The Right to Remember

Eduardo Galeano is an influential Uruguayan writer who sees the world for the way it is, not the way they want us to see it. In his thought-provoking book from 1998 Upside Down, this passage is one of the most eloquent evocations of the power of history I have come across. If a book such as this one genuinely did become a ‘primer’ to be read by all young people, the future would have a very different mindset than the present:

‘Forgetting, the powerful say, is the price of peace, and they impose on us a peace based on accepting injustice as an everyday norm. They’ve gotten us used to a peace in which life is scorned and remembering prohibited. The media and the schools don’t do much to help us integrate reality and memory. Evert fact appears divorced from the rest, divorced from its own past and the past of every other fact. Consumer culture, a culture of disconnectedness, trains us to believe things just happen. In capable of recalling its origins, the present paints the future as a repetition of itself; tomorrow is just another word for today. The unequal organisation of the world, which beggars the human condition, is part of eternity, and injustice is a fact of life we have no choice but to accept.

Does history repeat itself? Or are the repetitions only penance for those who are incapable of listening to it? No history is mute. No matter how much they burn it, break it, and lie about it, human history refuses to shut its mouth. Despite deafness and ignorance, the time that was continues to tick inside the time that is. The right to remember does not figure among the human rights consecrated by the United Nations, but now more than ever we must insist on it and act on it. Not to repeat the past but to keep it from being repeated. Not to make us ventriloquists for the dead but to allow us to speak with voices that are not condemned to echo perpetually with stupidity and misfortune. When it’s truly alive, memory doesn’t contemplate history, it invites us to make it. More than in museums, where its poor old soul gets bored, memory is in the air we breathe, and from the air it breathes us.’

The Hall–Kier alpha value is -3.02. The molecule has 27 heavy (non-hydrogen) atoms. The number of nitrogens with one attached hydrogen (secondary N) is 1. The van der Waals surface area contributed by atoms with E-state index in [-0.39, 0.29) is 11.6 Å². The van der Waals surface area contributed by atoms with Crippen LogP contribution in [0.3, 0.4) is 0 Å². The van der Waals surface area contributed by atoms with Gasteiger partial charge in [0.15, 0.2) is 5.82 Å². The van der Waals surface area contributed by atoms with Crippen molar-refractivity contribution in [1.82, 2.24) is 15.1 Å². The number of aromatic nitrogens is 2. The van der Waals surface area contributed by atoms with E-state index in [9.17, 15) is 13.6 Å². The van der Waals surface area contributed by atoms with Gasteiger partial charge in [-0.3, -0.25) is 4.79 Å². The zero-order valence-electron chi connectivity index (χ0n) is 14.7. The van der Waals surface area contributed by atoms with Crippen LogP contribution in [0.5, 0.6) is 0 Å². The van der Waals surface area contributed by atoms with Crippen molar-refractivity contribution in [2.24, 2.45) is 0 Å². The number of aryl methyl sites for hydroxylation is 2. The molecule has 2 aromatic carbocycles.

Eduardo Galeano, Upside Down – A Primer for the Looking Glass World

Galeano Cover


Leave a Reply

Fill in your details below or click an icon to log in: Logo

You are commenting using your account. Log Out /  Change )

Google+ photo

You are commenting using your Google+ account. Log Out /  Change )

Twitter picture

You are commenting using your Twitter account. Log Out /  Change )

Facebook photo

You are commenting using your Facebook account. Log Out /  Change )

Connecting to %s